The landscape pieces that I have done with Houdini are more so quick fire experimental art pieces. I use environmental visual ques to strike a chord with believability. They are often generated in a short time frame (and evening or two) to just stretch and exercise my Houdini knowledge from start to finish. They often get quite detailed and rely heavily on displacement workflows – however don’t see why they couldn’t be ported over to a real-time engine. If planning to do so – Houdini Engine provides a port for any procedural tool development (like environment generation) to run directly in Unity or UE4. Think of it like Houdini running as a plugin in your game engine. Very powerful stuff!
The key to creating procedural content is I think through careful observation. By identifying phenomena or relationships, you can implement these with variable control. Some of these are more traditional – like how a lens processes light, or how leaves are positioned on a branch in a tree. Others can be more abstract or interpretive. I think this is also what makes Houdini a great package for learning. Often you are required to build in those rules (rather than have plugin XYZ just do it for you without you realizing). When you build something and it looks wrong – it forces you to observe closer and learn. You can test and try until you get the results you need in a very non-destructive manner. You certainly learn a LOT along the way!
My current workstation is a water-cooled 5930K 6 Core i7 machine, 64Gb of RAM, a GTX 970, 2 x SSD’s and a small array of storage drives. I run a dual boot setup with Windows 10 for my everyday stuff and Linux Xubuntu when doing VFX work.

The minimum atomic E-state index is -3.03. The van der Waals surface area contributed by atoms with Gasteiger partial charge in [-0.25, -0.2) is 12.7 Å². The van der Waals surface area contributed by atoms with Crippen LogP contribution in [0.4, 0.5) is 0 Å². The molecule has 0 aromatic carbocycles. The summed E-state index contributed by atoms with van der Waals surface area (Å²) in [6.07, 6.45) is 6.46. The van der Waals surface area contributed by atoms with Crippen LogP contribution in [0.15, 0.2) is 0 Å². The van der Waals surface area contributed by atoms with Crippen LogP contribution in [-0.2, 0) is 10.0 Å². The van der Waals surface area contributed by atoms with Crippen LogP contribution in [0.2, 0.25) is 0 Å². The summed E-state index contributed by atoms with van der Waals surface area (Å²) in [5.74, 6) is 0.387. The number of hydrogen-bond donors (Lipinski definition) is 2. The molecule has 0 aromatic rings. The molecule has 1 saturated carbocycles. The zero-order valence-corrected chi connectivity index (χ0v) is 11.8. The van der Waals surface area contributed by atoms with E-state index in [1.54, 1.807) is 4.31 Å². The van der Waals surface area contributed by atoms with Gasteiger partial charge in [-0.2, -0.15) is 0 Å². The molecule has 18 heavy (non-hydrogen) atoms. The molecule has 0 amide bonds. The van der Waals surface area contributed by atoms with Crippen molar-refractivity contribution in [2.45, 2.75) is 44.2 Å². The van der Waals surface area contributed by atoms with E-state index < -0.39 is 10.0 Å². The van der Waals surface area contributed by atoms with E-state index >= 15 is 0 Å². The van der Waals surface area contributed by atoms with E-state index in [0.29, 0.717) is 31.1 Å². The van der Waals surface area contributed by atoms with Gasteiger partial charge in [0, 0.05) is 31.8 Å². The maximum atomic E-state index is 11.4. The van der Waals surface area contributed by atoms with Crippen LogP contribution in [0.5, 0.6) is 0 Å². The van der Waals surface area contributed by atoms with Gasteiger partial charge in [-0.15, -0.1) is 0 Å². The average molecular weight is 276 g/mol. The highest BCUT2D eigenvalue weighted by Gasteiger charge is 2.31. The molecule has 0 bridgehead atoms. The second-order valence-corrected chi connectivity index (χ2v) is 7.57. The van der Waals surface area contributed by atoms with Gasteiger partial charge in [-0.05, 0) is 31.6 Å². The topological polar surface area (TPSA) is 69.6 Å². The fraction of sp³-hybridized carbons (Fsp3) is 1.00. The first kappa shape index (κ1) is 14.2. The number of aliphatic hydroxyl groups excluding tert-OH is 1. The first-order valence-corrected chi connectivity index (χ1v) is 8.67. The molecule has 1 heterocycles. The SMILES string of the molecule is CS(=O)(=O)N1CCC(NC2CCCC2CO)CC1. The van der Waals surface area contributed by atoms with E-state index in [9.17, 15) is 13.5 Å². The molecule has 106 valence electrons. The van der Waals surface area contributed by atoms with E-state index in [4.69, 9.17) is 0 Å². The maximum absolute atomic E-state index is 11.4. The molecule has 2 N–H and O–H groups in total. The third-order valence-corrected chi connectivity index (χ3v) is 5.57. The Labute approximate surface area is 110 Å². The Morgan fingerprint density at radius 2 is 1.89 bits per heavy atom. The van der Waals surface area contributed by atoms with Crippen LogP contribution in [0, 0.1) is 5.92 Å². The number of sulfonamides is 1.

How do you think the artists should work with the modern tools? Should you just focus on one software or should you experiment with various projects? It’s interesting how do you combine various pieces of technology in your workflow.
It really depends. I personally prefer myself on being well versed in a larger array of applications and understanding each application’s core strengths and weaknesses. Often I do feel I lack depth in some packages but as technology and tools are forever changing and moving – I am careful to not put too much energy into specifics until a project requires it. Deeper foundational knowledge and oversight I find are far more effective. Focus on in-depth knowledge is very important when a pipeline demands it, but alternate approaches and solutions often is the skillset that saves the day when the going gets tough. I find keeping in touch with more packages increases my lateral thinking and learning abilities, so when the time comes to focus in and go deep with a package… I can do so quickly. It’s not uncommon for me to imagine complex situations and evaluate how I would approach such situations just to keep in check on what I need to learn. Works well for me but I think it will be different for each person, though.
Oliver Hilbert, VFX artist and Lecturer
Interview conducted by Kirill Tokarev.